A thing I wish more people in IT would understand:
The fact that browsers come with their own lists of trusted root CAs and the poor UX around managing CA trust is a big problem because it centralizes that trust.
It means that in practice who you trust on the web is decided by your browser vendor – it means that for the majority of humanity #Google gets to decide who is trustworthy and who isn't.
The question is: Do we want to trust an entity whose modus operandi is surveillance capitalism and which is liable to state pressure to do this right?
There is no transparency on how the decisions to include or not a CA in the browser's trust list are made.
And Google has just the most weight inside the CAB forum.
So lacking information, the best we can do is assume that this is controlled by Google.
Google is in control of chrome and thus in control of the bundled list of trusted root CAs, I Idon't see how this is in any way confusing.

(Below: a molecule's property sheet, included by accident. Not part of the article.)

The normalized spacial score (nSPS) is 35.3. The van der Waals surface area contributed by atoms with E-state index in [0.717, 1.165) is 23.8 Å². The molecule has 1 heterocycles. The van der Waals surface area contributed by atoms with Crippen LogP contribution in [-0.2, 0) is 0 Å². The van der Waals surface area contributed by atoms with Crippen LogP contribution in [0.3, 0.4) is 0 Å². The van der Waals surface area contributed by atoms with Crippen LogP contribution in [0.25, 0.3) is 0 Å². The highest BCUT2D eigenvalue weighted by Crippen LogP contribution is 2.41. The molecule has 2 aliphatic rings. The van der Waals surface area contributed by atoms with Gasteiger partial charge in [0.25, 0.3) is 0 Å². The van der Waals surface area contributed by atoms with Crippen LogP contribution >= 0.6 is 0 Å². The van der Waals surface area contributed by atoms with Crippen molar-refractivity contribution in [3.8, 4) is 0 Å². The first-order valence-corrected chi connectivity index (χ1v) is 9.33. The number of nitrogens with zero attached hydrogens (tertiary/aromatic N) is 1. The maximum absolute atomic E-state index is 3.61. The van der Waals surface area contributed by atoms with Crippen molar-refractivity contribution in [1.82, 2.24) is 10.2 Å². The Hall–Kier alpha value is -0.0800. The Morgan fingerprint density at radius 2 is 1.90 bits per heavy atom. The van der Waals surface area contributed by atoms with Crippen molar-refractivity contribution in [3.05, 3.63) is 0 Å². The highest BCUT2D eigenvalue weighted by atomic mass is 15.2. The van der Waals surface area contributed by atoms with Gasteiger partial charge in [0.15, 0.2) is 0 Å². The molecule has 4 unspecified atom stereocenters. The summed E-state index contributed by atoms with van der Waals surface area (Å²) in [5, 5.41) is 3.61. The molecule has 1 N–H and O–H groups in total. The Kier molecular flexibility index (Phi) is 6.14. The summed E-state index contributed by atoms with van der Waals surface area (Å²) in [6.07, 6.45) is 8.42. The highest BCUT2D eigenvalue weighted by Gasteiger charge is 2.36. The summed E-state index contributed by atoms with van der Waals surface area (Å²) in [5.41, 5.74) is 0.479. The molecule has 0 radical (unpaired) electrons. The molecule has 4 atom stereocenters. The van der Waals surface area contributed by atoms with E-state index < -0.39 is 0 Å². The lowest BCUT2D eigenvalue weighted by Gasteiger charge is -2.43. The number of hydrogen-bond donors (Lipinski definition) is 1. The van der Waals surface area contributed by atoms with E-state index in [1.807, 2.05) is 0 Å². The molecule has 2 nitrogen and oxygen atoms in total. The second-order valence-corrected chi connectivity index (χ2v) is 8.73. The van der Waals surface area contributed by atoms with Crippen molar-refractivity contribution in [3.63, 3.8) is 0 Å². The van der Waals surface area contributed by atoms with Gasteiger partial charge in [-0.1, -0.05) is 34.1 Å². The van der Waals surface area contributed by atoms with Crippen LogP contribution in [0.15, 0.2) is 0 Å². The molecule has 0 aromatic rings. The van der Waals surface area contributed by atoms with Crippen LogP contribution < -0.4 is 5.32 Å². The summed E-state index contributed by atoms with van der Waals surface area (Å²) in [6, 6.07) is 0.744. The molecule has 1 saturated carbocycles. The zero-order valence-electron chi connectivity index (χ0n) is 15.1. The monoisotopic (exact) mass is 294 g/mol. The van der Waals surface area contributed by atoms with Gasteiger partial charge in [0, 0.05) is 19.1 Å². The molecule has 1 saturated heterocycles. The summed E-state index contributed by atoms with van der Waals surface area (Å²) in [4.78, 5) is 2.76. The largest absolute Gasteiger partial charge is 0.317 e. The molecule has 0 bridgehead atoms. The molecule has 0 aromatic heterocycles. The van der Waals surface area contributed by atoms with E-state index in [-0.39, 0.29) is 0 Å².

Also, Google trying to get hegemony over the web isn't exactly new anyhow – they got the majority market share, they got the W3C and they sponsor over 50% of Mozilla, which is basically the only "competition".
Even applies to Android, though the OS there comes from Google but still.
Chrome does not come with its own separate trust store unlike Mozilla does with Firefox and Thunderbird.
I only see CRLsets which are something entirely different.
@MacLemon @phryk Ok so after some more research it seems that the list of trusted CA for chrome on Linux and BSD do come from libnssckbi.so from the nss (or nss3) package, which is controlled by Mozilla, not Google. You're right.
Interesting. But I don't trust the Mozilla foundation much more than Google.
Why not use the real OS list from /etc/ssl (or /etc/pki) ?
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